A New Crystal Engineering Technique for Dissolution Enhancement of Poorly Soluble Drugs Combining Quasi-emulsion and Crystallo-co Agglomeration Methods

Document Type : Research article


1 Department of Pharmaceutics, Faculty of Pharmacy, Ahram Canadian University, Egypt.

2 Department of Pharmaceutics and Industrial Pharmacy, Faculty of Pharmacy, Cairo University, Egypt.

3 Department of Pharmaceutics, Faculty of Pharmacy, Egyptian Russian University, Egypt.


A target of best dissolution improvement of poorly soluble drugs is a necessity for the success of formulation in industry. The present work describes the preparation, optimization, and evaluation of a new spherical agglomeration technique for glimepiride as a model of poorly soluble drugs. It involved the emulsification of a drug solution containing a dispersed carrier that tailors the crystal habit of the drug to a perfect spherical geometry, in a poor solvent containing a hydrophilic polymer which imparts sphericity and strength to the formed agglomerates. The FTIR peaks of optimized product did not show any sign of chemical interaction between the drug and adsorbed carrier. The DSC and X ray diffractogram showed a peak characteristic of spherical agglomerates with much less intensity than that of glimepiride. The dissolution t1/2 of the drug slightly decreasedfrom 381 min to 334 min in plain agglomerates. Introducing polymers in the aqueous phase of emulsion led to an improvement in the dissolution, reflected in t1/2 ranging from 118 to 231 min. Agglomerates prepared with Starlac/PVP demonstrated the most optimum physicochemical characteristics being spherical, with the best flowability and packability parameters. The t1/2 was as short as 19 min. The new carrier/polymer system offered a synergistic combination that highly contributed in dissolution enhancement of glimepiride. The spheronization and amorphisation offered by the new technique could account for such improvement.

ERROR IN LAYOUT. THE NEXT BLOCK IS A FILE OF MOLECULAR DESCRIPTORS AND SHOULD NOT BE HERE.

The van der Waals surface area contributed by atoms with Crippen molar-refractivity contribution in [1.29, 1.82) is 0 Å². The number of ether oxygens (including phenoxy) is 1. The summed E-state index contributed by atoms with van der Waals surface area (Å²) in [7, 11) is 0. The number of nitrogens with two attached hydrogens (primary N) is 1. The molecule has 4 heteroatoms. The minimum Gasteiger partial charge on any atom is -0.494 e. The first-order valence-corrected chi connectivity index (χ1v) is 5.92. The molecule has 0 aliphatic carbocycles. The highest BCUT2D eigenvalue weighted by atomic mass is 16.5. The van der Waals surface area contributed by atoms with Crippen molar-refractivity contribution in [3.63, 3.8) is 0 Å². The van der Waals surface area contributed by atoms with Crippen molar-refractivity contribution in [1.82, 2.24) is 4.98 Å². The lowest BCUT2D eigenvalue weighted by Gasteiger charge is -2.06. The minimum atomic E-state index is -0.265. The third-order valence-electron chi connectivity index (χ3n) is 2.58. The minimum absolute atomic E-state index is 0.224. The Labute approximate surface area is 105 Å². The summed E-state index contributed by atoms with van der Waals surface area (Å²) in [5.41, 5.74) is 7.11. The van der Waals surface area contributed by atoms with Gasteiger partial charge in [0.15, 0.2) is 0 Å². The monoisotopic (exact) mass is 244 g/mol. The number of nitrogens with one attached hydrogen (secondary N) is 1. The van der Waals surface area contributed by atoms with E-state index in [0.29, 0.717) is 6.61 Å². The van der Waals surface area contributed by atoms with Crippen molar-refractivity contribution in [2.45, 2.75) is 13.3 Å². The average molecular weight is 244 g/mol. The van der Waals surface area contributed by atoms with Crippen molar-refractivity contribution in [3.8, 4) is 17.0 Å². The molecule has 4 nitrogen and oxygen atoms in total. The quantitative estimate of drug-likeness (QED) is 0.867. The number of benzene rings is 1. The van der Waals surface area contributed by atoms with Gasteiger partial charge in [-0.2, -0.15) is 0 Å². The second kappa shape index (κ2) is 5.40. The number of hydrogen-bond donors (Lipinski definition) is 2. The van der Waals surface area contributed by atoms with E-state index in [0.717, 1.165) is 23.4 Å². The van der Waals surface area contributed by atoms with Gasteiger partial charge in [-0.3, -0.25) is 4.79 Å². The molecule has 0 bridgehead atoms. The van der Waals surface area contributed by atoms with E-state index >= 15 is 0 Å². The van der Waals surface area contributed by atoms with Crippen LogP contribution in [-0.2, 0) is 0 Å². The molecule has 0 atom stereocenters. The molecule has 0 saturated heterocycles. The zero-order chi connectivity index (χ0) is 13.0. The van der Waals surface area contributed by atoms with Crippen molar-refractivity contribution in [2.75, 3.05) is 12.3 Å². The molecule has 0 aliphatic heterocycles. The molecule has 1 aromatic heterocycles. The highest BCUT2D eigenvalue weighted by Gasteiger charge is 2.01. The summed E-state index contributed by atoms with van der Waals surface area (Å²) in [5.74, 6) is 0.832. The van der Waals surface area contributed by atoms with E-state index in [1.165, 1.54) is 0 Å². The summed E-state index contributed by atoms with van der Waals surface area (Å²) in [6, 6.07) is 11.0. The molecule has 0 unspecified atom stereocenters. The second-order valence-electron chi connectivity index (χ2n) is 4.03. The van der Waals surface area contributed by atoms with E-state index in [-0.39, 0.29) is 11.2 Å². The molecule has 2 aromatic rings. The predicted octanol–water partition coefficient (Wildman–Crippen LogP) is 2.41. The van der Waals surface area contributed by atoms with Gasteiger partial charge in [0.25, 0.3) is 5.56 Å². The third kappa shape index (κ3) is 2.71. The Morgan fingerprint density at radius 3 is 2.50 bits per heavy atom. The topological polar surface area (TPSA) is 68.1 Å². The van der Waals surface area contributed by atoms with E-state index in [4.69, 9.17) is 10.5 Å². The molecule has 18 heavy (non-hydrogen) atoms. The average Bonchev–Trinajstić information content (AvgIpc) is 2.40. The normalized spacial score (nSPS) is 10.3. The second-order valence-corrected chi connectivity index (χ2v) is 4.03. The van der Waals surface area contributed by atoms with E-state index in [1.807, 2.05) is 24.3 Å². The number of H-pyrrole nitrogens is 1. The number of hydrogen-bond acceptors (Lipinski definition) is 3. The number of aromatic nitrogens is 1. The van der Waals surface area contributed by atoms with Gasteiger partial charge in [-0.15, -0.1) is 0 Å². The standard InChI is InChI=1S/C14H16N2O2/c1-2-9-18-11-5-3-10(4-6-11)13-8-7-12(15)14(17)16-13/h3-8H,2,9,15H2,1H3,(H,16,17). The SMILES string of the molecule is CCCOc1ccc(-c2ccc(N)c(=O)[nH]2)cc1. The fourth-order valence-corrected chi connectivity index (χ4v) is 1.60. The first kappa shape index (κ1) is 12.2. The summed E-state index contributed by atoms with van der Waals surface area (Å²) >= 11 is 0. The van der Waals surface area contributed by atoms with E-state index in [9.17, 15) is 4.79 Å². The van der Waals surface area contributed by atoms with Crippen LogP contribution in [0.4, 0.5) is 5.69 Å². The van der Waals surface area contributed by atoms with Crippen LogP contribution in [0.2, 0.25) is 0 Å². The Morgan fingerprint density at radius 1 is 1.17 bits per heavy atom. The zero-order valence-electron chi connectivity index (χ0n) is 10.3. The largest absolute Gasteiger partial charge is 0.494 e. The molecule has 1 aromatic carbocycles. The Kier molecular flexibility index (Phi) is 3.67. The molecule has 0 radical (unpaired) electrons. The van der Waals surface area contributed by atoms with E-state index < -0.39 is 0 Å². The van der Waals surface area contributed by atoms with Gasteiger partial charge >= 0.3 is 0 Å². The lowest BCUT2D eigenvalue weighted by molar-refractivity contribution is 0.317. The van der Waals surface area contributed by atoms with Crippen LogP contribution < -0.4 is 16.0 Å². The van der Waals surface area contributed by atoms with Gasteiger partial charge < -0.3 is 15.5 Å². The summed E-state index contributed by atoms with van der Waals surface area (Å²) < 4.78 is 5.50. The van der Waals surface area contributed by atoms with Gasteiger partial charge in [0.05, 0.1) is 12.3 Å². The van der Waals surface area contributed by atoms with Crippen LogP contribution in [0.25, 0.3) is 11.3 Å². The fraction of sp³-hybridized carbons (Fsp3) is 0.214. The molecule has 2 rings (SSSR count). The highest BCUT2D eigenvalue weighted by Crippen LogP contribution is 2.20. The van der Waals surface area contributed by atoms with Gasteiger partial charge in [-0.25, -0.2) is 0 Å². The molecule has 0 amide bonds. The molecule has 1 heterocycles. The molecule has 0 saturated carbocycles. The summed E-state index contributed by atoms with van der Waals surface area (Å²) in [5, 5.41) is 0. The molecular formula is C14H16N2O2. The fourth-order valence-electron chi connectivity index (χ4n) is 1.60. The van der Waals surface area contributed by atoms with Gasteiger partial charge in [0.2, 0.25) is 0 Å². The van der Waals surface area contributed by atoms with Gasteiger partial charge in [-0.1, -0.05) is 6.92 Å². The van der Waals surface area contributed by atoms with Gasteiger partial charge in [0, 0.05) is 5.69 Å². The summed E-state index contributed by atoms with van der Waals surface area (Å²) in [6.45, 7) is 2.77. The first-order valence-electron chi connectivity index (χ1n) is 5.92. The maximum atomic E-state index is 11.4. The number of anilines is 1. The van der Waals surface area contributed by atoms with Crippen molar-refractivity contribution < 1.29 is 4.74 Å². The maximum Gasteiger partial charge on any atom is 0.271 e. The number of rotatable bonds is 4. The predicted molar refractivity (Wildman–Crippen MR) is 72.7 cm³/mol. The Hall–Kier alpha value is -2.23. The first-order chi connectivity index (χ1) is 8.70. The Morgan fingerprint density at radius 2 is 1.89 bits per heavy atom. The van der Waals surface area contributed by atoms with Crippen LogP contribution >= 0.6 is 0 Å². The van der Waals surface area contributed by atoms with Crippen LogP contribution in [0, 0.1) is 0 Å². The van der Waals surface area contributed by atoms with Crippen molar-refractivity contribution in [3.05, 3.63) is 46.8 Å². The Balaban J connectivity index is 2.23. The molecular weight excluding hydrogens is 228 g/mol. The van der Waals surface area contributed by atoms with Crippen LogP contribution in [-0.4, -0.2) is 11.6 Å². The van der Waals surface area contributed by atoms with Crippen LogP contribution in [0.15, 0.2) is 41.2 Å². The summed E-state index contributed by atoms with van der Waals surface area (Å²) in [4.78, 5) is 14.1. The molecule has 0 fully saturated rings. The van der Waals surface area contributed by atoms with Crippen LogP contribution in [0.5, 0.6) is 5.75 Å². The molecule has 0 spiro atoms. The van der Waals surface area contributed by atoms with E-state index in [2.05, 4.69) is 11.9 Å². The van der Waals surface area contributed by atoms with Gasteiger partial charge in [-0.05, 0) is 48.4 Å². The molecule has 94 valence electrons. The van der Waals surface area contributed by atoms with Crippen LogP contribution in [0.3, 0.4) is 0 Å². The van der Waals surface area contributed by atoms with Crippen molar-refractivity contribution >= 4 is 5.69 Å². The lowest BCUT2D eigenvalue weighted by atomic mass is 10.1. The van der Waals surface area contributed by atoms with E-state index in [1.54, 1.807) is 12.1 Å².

Graphical Abstract

A New Crystal Engineering Technique for Dissolution Enhancement of Poorly Soluble Drugs Combining Quasi-emulsion and Crystallo-co Agglomeration Methods


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